This is a great list. For smaller museums, I also really like the Foundling Museum and the Dickens Museum, both in Bloomsbury. I think there’s a small charge to get into both but they are quite interesting, and also have lovely little cafes.

    • Martin Tolley says:

      Go for the Foundling museum, a gem of spot. Just enough to see around in an hour or two, the cafe is lovely and the staff genuinely friendly and helpful.
      And for an off-beat hour, try the Cartoon museum in Little Russel Street, near the Brit Mus.

  8. Dan Tonks says:

    The problem is, some of these places are so expensive for one museum. £17.50 for the Churchill War Rooms for example. Similar in price to an all attractions dockyard ticket down here which lasts a year.

    • Andrew says:

      Good point, but 5 out of the 10 suggestions here are free, and the Transport Museum ticket lasts for a year, I think. The Tower of London is also expensive, but there is also a £46 annual pass for the six Royal Palaces (including also Hampton Court Palace, the Banqueting House, Kensington Palace, Kew Palace and Hillsborough Castle)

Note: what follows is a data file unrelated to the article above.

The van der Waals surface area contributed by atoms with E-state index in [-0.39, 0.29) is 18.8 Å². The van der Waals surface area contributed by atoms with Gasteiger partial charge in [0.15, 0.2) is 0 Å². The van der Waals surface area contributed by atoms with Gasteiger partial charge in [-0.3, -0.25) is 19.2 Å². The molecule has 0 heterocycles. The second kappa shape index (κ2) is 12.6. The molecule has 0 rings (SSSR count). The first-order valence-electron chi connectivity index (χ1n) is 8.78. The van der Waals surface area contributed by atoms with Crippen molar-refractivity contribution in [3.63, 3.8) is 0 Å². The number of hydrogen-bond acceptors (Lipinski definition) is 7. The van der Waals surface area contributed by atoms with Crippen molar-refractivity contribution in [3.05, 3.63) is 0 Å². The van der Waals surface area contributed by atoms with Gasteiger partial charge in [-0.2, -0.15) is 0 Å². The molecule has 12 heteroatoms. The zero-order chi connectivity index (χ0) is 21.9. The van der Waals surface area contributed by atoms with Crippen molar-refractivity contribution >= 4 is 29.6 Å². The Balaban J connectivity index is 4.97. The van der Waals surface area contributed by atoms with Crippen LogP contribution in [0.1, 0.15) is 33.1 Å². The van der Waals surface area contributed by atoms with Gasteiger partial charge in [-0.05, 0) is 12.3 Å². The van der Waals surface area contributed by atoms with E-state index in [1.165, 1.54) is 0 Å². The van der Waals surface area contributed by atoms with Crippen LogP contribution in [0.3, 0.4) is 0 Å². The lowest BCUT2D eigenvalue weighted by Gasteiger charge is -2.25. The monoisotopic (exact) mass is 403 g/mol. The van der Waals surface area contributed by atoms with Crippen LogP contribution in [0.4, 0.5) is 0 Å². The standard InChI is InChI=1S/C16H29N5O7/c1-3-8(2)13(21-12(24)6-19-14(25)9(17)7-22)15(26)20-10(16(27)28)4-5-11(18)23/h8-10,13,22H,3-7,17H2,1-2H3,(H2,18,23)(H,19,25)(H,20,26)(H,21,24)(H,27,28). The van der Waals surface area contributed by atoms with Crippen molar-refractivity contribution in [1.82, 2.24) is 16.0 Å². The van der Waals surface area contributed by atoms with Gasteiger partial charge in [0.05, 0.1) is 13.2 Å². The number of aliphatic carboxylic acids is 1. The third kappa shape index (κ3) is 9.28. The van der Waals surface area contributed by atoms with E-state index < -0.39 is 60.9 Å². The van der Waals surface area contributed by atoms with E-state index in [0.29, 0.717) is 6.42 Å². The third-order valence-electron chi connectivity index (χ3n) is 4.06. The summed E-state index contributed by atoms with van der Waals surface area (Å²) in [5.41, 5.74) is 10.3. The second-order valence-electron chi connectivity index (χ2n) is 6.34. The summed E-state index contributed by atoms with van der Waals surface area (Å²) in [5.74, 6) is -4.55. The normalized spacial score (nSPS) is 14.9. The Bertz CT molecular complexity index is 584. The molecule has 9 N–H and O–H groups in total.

There big showcase museums and galleries in London (British Museum, V&A, NHM, National Gallery, National Portrait Gallery, Tate Britain and Tate Modern) are all free. Imperial War Museum reopening soon too.

      There are lots of good small museums which are often free or cheaper: Geffrye, Horniman, Petrie, Grant … see !

  9. Paul Smith says:

    “you can watch the bridge open as well — although the views of that are best from the outside, not the walkways above.”

    With the right timing, you can now watch this from above through one of the new glass floors.